German Interior Minister Thomas de Maiziere on Sunday said Austria's decision to impose daily limits on the number of asylum seekers it would accept while letting thousands of others transit through sends "the wrong signal" and is "unacceptable".
Despite strong objections from the European Union, on Friday Austria declared it will allow in no more than 3,200 refugees a day, regardless of whether they intend to go to Germany or apply for asylum in Austria, and will introduce a daily limit of 80 asylum requests.
"It won't work if some countries think they can solve the problem by putting extra weight on Germany's back," de Maiziere told ARD public television, accusing Vienna of failing to conduct proper checks on those being let through.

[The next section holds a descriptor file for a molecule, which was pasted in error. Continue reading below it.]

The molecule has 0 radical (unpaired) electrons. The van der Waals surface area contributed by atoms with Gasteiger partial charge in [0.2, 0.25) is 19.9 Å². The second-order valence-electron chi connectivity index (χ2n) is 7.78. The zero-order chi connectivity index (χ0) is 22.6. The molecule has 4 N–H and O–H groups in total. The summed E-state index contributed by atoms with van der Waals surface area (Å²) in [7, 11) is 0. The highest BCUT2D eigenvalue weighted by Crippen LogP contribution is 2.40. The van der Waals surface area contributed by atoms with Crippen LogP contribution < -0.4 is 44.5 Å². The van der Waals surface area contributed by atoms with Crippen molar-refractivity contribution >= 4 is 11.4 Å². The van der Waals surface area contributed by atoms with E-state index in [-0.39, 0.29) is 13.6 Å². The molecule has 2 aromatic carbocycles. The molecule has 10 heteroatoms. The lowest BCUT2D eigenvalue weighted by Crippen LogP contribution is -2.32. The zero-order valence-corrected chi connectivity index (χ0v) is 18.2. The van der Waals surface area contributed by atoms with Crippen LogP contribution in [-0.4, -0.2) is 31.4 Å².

Berlin fears many of these refugees are heading to Germany, as the country is struggling to integrate the nearly 1.1 million refugees who arrived to Germany last year.
"Even for security reasons, this is unacceptable. We won't allow this to continue long term," de Maiziere said, adding that he planned to bring up the issue during the next meeting of EU interior ministers in Brussels on Thursday.
The asylum cap "is an Austrian decision", he said. "But to say that 3,200 can continue towards Germany is the wrong signal," he added.
Austria played a corridor role for neighbouring Germany, allowing hundreds of thousands of people onto its territory many of them being Syrian refugees, since the two countries opened their borders in September 2015.
On Thursday, EU Migration Commissioner Dimitris Avramopoulos warned the Austrian government that a daily cap on refugees would violate EU law.
Austria's move was the latest example of independent action taken by an EU country to curb the refugee flow, as the bloc struggles to deal with the continent's worst refugee crisis since World War II.